It’s funny because it’s the type of environment where you have to be comfortable saying things like that. It’s comedy and you have to go with the flow, and there’s different cultures on the set too so you have to be comfortable. There was this one episode where we were going to have these thin-toothed combs because we were going to take pictures. I was like, “You can’t get a thin-toothed comb through Carla’s hair!” Just pointing out certain things to them. But when we write a script, we have to write for every character. I like punching up Turk’s dialogue and Carla’s and Elliot’s too, because they are all in my age group, so I like showing the guys in the room how old they are by how outdated their lingo is.

AHHA: You’re genuinely funny by nature. How do you manage to keep that comedy flowing in your writing?

Angela: I remember I heard Chris Rock say one day, “The worst thing you can do is become rich and comfortable, because then you’re not funny. You need struggle to be funny.” I spend as much time as possible back in Philly just doing those normal day to day things, like sitting with my brother and his wife watching their kid, sitting with my mom, going home and just doing the day to day things and getting outside of L.A. because…L.A. to me is a different city than anywhere else. Plus the part I live in can be so nice and happy.

I went back to Philly and took my husband back there for the first time – he’s from out here. We’re in McDonald’s, and this guy goes, “Hi, welcome to McDonald’s may I help you?” And my husband Ruben is like “Yes, I’ll have this, this, and this.” And the guy is like “Can I get you a drink, sir?” and Ruben is like, “Excuse me?” and the guy yells “Drink n***a!” – and Ruben’s like, “Oh, um nah I’m ok” and the guy goes “Ok that’ll be $5.35, sir” and just went right back to the script! That’s comedy man! You don’t get that here. It’s all about being back home, off sets, and being around normal people. The best thing is you can steal people’s comedy and they don’t know! Like that guy doesn’t know he’s going in a future script!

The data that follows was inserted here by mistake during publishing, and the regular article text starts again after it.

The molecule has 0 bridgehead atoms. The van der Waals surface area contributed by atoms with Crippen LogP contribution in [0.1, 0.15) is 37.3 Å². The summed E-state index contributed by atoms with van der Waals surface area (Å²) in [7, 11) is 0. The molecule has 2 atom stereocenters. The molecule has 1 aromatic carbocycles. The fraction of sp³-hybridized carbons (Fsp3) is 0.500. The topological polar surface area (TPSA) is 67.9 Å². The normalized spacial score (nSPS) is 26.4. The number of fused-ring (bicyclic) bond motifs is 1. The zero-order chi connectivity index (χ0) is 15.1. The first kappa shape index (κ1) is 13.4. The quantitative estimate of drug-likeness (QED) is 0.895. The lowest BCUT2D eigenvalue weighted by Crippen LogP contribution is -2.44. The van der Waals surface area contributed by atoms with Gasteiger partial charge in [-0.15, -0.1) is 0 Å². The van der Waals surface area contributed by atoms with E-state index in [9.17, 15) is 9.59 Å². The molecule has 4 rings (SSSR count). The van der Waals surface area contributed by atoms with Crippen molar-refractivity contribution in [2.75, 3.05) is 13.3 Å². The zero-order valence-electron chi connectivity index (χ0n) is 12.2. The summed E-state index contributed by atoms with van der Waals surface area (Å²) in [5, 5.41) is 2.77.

AHHA: Did you struggle with the L.A. environment? I know a lot of East coast people either love it or they detest it.

Angela: Oh my God! I hated it! I was like, “How do you even meet people because everyone’s in their cars?” All of my girlfriends who I’d known have been out here were like, “Just go to Magic Johnson’s Friday’s girl, just go to Magic Johnson’s Friday’s.” I couldn’t believe the sign actually said Magic Johnson’s Fridays. Then I went there and said, “I’d never been to a Friday’s where you had to get patted down!” I remember I met up with some Okayplayers the first time I came out here. But then everyone lives so far, it’s like, “Hey we’ll meet up!” but you never do because it takes like two hours to get there.

I was finally so lucky because just when I was about to move home, one of my best girlfriends from high school was watching Scrubs and saw my name in the credits and called the Scrubs production office, and we met up for lunch and we’ve been inseparable ever since. And then I was like, “Ok, it’s hard to meet guys out here”, so I went on and got the husband.

AHHA: So does work.